Friday, July 27, 2012

What was the impact of MASSV?

Organizers, city say event was good for image, economy

Express Staff Writer

The MASSV party moved to Main Street on Saturday night, where an all-night street party resulted in several calls to the Ketchum Fire Department and two serious injuries. Still, emergency officials said the number of incidents during MASSV was about on par with any major concert. Courtesy photo by Liberty Films

In the wake of the valley's first Music and Arts Showcase Sun Valley—more commonly known as MASSV—organizer Brent Russell said he's accomplished his goal to appeal to the youth both inside and outside the valley.

"My goal here was to have fun and help the valley," he said. "It was a really big fun thing for a lot of people."

MASSV spanned two days, included bands with styles from soul to hip-hop and electronic dance, and drew an estimated 2,000 people to the Simplot lot in Ketchum and Main Street downtown over the weekend of July 13-14.

The event spurred six emergency room visits—including two that involved a man falling off a single-story roof on Main Street—but Russell, emergency responders and Ketchum city staff all said the event generally went smoothly and was successful in drawing people to the valley.

The festival never would have fallen into place without the help of co-worker and Ketchum Mayor Randy Hall, and subsequent support from the city of Ketchum.

Russell said that when he first invested in the festival earlier this year, he mentioned his new venture to Hall, who was "really excited." Following the April 22 death of Boise resident Zach Peterson, the founder of the event, Russell said he turned to the city for help pulling the event off at the request of Peterson's family.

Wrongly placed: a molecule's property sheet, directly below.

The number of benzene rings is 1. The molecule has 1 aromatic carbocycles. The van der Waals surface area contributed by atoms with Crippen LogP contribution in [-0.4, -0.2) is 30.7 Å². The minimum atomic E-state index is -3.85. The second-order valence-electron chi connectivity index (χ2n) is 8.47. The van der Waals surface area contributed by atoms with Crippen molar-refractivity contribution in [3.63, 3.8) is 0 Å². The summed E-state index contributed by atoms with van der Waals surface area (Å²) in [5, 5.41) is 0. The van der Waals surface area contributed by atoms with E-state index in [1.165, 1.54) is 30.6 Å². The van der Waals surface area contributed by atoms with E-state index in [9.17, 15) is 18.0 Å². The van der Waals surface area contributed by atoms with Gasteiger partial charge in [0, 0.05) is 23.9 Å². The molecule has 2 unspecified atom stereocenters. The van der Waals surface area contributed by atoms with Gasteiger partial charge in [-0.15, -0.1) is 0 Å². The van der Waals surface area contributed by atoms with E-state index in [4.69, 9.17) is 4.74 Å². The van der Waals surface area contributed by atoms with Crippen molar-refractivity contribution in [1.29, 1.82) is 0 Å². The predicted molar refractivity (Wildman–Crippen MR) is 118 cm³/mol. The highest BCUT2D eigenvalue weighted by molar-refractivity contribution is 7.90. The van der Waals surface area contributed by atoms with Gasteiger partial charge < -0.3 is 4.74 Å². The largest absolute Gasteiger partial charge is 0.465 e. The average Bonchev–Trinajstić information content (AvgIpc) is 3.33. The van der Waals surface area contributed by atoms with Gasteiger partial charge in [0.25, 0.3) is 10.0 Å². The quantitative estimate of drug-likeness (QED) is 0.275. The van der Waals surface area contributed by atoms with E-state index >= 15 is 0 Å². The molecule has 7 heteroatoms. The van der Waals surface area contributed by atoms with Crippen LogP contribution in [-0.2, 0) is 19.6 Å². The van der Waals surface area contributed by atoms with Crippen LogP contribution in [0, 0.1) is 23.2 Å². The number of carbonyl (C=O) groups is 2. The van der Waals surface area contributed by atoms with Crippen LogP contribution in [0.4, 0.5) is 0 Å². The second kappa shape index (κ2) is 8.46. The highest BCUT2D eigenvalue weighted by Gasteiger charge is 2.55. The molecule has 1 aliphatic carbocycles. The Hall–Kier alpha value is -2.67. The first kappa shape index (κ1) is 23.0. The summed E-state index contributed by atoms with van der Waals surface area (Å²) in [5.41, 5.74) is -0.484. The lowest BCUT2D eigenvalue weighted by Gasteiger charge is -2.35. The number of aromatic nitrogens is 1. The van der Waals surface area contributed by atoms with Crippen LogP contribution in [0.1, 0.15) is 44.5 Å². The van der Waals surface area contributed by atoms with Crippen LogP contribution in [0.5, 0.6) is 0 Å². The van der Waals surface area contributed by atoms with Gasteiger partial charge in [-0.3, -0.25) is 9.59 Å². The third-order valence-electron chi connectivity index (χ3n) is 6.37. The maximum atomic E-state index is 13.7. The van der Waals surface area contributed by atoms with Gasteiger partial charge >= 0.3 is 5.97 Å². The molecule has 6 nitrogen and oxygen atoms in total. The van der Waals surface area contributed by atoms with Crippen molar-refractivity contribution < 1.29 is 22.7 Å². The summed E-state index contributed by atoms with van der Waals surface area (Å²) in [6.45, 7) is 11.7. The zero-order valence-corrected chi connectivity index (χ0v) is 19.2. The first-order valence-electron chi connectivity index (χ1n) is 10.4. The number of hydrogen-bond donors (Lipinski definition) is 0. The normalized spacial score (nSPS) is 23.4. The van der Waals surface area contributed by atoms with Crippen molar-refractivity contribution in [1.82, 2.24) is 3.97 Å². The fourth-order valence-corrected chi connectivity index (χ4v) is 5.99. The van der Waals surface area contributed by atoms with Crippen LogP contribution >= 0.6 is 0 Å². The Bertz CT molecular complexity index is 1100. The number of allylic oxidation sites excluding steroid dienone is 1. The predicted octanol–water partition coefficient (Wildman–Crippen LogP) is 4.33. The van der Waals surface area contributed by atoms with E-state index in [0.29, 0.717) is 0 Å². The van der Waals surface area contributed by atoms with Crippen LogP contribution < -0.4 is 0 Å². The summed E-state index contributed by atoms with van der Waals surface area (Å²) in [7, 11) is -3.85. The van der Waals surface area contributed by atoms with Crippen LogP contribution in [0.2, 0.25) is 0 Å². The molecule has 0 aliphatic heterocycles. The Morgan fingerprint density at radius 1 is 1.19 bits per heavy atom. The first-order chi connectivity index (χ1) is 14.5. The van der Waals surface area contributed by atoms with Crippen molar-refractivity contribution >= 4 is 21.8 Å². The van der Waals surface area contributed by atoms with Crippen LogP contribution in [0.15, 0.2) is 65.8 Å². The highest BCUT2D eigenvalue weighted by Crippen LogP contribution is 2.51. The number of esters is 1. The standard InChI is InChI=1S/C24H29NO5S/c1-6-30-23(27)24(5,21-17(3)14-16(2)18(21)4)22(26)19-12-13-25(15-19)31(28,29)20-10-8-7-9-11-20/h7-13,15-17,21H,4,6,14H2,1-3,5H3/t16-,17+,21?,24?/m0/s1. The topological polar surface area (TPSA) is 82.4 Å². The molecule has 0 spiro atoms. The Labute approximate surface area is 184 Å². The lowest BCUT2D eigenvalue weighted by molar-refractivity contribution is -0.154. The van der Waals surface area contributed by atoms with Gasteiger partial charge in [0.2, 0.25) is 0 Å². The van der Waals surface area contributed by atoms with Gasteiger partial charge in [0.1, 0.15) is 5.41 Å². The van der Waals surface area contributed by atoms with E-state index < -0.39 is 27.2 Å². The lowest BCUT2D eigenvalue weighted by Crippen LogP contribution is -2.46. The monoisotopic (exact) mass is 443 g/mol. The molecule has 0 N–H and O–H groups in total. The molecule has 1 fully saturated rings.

"Without Randy, this could never have happened," Russell said, adding that Ketchum real estate agent John Sofro was instrumental in the event's coordination as well.

The city made its sponsorship official on April 26 with a special meeting that also waived a $450 special events application fee, allowed the festival to tap into Ketchum city power, covered the event under its liability insurance and amended the noise ordinance at the Simplot lot to allow music until 11:30 p.m. on Saturday.

Ketchum City Event Coordinator Sharon Arms said the city's expansion of liability insurance coverage to the event cost it roughly $1,000. The special events permit indicates that the city had roughly $3 million in coverage for facility damage and personal injuries.

Lisa Enourato, assistant to the city administrator, who was in charge of the insurance, said that so far, no claims have been made on that insurance from MASSV. According to City Council meeting minutes, similar coverage was extended to events such as opening ceremonies for the National Brotherhood of Skiers Meeting and Challenge Cup in February.

Arms said she saw MASSV as an opportunity for Ketchum to market itself to a younger demographic.

"I came here my first time when I was 19," she said. "I've been coming back ever since and eventually moved here. Those kids [who attended MASSV] came here and saw how awesome it was, and maybe they'll come back to ski or snowboard."

Arms said an event is considered for city sponsorship if it can be shown to have a positive economic impact on the city, appeal to a certain demographic and benefit businesses and hotels.

At first, she said she was not convinced the event met all of the criteria.

"I went into it skeptical," she said. "I thought the timing could have been looked at better. The town was already at a really high occupancy rate, but I was amazed at how well the event came off."

Russell said he had 2,000 people at the event, 75 percent of whom were from outside the Wood River Valley. The event was marketed extensively in Boise, he said, and received a cover story in the Boise Weekly on July 11.

But he said the impacts of the marketing go beyond bringing people to MASSV.